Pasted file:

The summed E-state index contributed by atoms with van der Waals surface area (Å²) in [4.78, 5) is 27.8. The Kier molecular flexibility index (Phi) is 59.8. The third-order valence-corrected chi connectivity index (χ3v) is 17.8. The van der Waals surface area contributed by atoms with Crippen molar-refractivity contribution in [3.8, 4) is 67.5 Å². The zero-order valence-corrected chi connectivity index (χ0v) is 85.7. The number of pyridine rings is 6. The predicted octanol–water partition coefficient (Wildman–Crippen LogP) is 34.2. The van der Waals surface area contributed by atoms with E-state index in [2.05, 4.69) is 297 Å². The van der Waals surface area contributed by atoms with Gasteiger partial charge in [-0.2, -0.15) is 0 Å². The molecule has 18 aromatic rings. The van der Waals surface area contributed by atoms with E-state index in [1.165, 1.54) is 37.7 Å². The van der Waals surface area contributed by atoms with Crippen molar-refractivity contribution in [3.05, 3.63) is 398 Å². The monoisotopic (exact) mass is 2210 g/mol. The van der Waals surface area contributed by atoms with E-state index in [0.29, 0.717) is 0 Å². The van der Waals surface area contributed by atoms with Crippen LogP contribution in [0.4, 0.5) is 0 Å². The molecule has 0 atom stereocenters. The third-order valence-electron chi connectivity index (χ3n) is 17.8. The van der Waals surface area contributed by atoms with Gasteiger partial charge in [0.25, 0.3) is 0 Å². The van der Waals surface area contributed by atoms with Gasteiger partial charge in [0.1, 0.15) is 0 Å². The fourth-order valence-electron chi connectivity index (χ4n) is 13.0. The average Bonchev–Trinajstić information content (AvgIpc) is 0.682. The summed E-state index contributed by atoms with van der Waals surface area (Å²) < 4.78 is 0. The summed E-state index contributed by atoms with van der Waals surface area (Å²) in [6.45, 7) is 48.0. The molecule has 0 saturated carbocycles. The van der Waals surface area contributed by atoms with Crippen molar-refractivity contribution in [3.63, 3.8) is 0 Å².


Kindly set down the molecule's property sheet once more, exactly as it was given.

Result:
The summed E-state index contributed by atoms with van der Waals surface area (Å²) in [4.78, 5) is 27.8. The Kier molecular flexibility index (Phi) is 59.8. The third-order valence-corrected chi connectivity index (χ3v) is 17.8. The van der Waals surface area contributed by atoms with Crippen molar-refractivity contribution in [3.8, 4) is 67.5 Å². The zero-order valence-corrected chi connectivity index (χ0v) is 85.7. The number of pyridine rings is 6. The predicted octanol–water partition coefficient (Wildman–Crippen LogP) is 34.2. The van der Waals surface area contributed by atoms with E-state index in [2.05, 4.69) is 297 Å². The van der Waals surface area contributed by atoms with Gasteiger partial charge in [-0.2, -0.15) is 0 Å². The molecule has 18 aromatic rings. The van der Waals surface area contributed by atoms with E-state index in [1.165, 1.54) is 37.7 Å². The van der Waals surface area contributed by atoms with Crippen molar-refractivity contribution in [3.05, 3.63) is 398 Å². The monoisotopic (exact) mass is 2210 g/mol. The van der Waals surface area contributed by atoms with E-state index in [0.29, 0.717) is 0 Å². The van der Waals surface area contributed by atoms with Crippen LogP contribution in [0.4, 0.5) is 0 Å². The molecule has 0 atom stereocenters. The third-order valence-electron chi connectivity index (χ3n) is 17.8. The van der Waals surface area contributed by atoms with Gasteiger partial charge in [0.25, 0.3) is 0 Å². The van der Waals surface area contributed by atoms with Gasteiger partial charge in [0.1, 0.15) is 0 Å². The fourth-order valence-electron chi connectivity index (χ4n) is 13.0. The average Bonchev–Trinajstić information content (AvgIpc) is 0.682. The summed E-state index contributed by atoms with van der Waals surface area (Å²) < 4.78 is 0. The summed E-state index contributed by atoms with van der Waals surface area (Å²) in [6.45, 7) is 48.0. The molecule has 0 saturated carbocycles. The van der Waals surface area contributed by atoms with Crippen molar-refractivity contribution in [3.63, 3.8) is 0 Å².